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Thread: Earth Tremor ripples through Victoria Australia, (Tuesday, 0855HRS June 19th 2012. )

  1. #1 Earth Tremor ripples through Victoria Australia, (Tuesday, 0855HRS June 19th 2012. ) 
    The Enchanter westwind's Avatar
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    Victoria has experienced a moderate Earth Tremor, 5.4 at the Epi-centre. Houses shuddered, windows rattled, hearts fluttered, and westwind, now endoctrinated with some science knowledge, needed a change of underpants. Fortunately no major damage, or injuries. We are only one day away from our Winter Solstice. Is this a co-incidence? I'm going to look up where we are in our Orbit around the Sun, just to see if there has been a Gravitational factor in this Quake. They say, radio interviews, that the slip was about 10 kilometres deep in the Earths crust. Apparently, again from the interviews, this is Victorias biggest quake in 105 years. I'm going up the back directly to see if any of my wild birds have broken their necks, having, while deeply asleep, been shaken from their roosts. westwind.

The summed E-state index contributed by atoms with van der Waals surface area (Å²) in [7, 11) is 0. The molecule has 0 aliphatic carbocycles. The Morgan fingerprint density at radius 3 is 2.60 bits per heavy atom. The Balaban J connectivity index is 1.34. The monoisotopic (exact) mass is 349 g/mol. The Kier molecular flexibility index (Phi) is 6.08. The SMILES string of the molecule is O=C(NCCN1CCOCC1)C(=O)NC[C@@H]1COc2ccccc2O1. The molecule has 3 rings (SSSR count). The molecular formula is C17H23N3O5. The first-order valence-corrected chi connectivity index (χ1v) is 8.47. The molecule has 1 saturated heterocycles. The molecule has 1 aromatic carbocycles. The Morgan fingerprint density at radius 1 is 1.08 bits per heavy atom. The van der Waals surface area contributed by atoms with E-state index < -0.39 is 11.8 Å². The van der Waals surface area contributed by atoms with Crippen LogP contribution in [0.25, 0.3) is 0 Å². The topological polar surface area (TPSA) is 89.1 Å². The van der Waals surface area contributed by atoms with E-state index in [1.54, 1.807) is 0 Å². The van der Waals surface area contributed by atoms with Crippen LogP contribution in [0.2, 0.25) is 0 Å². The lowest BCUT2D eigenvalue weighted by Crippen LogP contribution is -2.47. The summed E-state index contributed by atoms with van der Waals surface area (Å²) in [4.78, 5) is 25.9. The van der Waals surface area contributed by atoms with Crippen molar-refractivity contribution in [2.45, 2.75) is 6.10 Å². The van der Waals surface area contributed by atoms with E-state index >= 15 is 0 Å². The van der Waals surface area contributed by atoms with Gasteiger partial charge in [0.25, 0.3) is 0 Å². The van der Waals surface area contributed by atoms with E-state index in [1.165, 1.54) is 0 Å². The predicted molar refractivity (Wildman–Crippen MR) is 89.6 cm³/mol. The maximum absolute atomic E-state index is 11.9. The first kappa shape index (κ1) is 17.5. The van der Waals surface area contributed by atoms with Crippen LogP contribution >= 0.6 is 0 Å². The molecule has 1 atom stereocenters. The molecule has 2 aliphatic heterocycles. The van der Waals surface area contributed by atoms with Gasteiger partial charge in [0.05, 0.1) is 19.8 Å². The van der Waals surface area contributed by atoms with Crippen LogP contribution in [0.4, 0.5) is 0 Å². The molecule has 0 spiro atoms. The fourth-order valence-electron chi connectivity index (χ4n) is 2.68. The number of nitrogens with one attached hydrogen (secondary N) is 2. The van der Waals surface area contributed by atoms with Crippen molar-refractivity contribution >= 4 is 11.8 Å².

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    Comet Dust Collector Moderator
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    Yes it is a coincidence.

    http://earthquake.usgs.gov/earthquak...eismicity_1990

    http://www.seismicity.see.uwa.edu.au...tralia#impotEQ


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    The Enchanter westwind's Avatar
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    Thanks MeteorWayne. I owe you an apology, My Time entry was incorrect. adelady will not be impressed. The Time was not 0855HRS. Correct time was 2055HRS. ( 24 hour clock ) 08.55 PM AEST. I
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    Don't feel bad about the time. Trying to advise Austrailian friends on astronomy issues makes my head hurt. Everyone lives in their own time zone, and changes of more than a few time zones (especially crossing the date line) is very intuitively difficult.